In response to Gwyn Morgan’s Globe and Mail editorial (in which he decries the quality of university teaching), John Michela (of UW’s Department of Psychology) submitted a countering letter to the editor. The Globe and Mail published that letter on October 5, but in an edited form. Here, for the record, is Professor Michela’s unedited letter:
Gwyn Morgan claimed that “If universities were in business, they’d be out of business.” Frankly if Mr. Morgan had operated his own businesses with as little understanding of mission, context, and operation, he wouldn’t have stayed in business so long and successfully. Ironically, his column coincided with a report of dismal innovation performance in Canadian firms. Where does he think radical innovation originates? R&D departments draw on ever-changing knowledge that originates mainly in universities. Therefore the selection of faculty members based on their generation of knowledge (reported in those dreaded “published papers”) serves society quite directly when usable in R&D. Other knowledge, as from humanities and social sciences, can aid in addressing the myriad ethical and social issues that arise from, for example, technological changes such as prevalence of texting, sexting, on-line bullying, and so forth. As for the claim that nothing has changed since 1991, Mr. Morgan obviously did not spend his time since then in a Canadian university. At mine, both the culture for teaching quality and corresponding supporting resources have expanded considerably, and I expect this is true elsewhere. We now have a sizable staff that is dedicated (in both senses) to teaching development and support. This support was critical in enabling me to design and implement a “blended learning” course, which combines online “podcast” lectures with “active learning” activities when class members get together on a weekly basis (much as Mr. Morgan advocated, actually). The course is described (in a non-fancy way, befitting the university ethos) here. Support staff and early-adopting professors (like me) are learning from these experiences and seeking to disseminate these methods. Just a few years ago, the technology and educational practice knowledge needed for novel approaches were not up to their current level, and further developments will make it more practical and otherwise desirable for other professors to adopt new methods where warranted.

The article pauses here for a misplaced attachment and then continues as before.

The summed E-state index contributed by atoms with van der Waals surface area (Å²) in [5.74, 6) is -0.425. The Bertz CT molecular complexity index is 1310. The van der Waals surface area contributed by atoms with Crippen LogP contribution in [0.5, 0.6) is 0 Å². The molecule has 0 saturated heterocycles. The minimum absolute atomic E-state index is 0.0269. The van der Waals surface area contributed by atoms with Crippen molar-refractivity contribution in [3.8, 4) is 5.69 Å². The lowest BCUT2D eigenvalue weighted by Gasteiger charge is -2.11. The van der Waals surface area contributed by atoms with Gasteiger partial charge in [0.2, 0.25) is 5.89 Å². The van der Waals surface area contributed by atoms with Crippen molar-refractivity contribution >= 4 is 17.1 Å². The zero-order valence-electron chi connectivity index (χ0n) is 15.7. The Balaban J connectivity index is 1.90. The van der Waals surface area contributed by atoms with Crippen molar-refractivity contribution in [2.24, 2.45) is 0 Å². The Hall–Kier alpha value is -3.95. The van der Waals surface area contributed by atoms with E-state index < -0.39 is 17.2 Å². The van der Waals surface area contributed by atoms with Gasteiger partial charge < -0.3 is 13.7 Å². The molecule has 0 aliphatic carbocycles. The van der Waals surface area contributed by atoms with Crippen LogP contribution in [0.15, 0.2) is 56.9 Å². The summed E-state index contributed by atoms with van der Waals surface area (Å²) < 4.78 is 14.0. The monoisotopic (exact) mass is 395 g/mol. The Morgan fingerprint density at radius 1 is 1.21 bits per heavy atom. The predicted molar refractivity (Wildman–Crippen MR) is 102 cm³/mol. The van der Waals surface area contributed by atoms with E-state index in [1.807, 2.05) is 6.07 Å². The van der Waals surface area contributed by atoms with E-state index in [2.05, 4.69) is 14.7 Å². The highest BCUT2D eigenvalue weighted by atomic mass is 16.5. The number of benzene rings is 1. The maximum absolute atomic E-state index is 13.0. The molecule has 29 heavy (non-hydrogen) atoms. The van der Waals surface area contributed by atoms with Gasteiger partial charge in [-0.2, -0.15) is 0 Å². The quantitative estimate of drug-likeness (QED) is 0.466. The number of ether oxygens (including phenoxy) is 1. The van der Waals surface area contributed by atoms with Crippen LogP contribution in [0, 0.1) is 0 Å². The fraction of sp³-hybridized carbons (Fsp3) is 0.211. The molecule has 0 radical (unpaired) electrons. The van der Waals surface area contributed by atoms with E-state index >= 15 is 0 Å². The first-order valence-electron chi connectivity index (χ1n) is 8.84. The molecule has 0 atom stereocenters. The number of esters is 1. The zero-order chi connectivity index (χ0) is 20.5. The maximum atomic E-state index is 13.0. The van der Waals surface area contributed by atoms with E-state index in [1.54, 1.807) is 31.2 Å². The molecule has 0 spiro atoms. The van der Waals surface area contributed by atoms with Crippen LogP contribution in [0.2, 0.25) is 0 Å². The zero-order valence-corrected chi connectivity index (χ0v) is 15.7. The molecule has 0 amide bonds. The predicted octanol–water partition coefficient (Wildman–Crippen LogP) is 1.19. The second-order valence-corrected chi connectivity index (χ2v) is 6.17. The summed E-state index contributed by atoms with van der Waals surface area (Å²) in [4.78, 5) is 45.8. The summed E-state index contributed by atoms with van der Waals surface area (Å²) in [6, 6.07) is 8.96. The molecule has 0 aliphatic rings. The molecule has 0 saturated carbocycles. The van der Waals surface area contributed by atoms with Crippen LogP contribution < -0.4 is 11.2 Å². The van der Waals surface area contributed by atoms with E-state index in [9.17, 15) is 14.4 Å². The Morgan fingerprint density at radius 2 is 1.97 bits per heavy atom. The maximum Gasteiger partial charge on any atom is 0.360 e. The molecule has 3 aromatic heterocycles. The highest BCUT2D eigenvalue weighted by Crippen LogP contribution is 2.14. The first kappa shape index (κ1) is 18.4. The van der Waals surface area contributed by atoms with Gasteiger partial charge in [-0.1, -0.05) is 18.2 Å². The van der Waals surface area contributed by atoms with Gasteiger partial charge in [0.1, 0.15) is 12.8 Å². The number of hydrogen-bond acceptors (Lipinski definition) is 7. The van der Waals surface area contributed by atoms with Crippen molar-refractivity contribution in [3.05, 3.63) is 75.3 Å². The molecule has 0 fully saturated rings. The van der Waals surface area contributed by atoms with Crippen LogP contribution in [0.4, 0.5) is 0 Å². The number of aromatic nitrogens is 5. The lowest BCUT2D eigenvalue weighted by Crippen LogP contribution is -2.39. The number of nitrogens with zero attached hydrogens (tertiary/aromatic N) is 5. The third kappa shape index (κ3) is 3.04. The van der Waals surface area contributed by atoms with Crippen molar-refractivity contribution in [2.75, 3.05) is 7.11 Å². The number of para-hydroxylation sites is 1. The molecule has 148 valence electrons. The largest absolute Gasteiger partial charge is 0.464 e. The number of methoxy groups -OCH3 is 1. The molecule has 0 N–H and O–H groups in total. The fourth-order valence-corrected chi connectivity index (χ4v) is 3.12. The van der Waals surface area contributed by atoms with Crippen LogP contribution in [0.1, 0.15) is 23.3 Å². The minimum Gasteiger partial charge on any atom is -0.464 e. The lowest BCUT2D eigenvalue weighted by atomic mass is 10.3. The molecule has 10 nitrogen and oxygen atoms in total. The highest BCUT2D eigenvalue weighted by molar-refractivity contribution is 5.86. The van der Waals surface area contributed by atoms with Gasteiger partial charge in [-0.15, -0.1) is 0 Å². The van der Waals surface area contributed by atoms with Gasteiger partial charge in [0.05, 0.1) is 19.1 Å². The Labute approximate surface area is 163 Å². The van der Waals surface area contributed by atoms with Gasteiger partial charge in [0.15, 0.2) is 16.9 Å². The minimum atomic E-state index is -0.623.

John Michela, Ph.D.
Associate Professor of Psychology
and Management Sciences (cross-appointed)
University of Waterloo, Ontario
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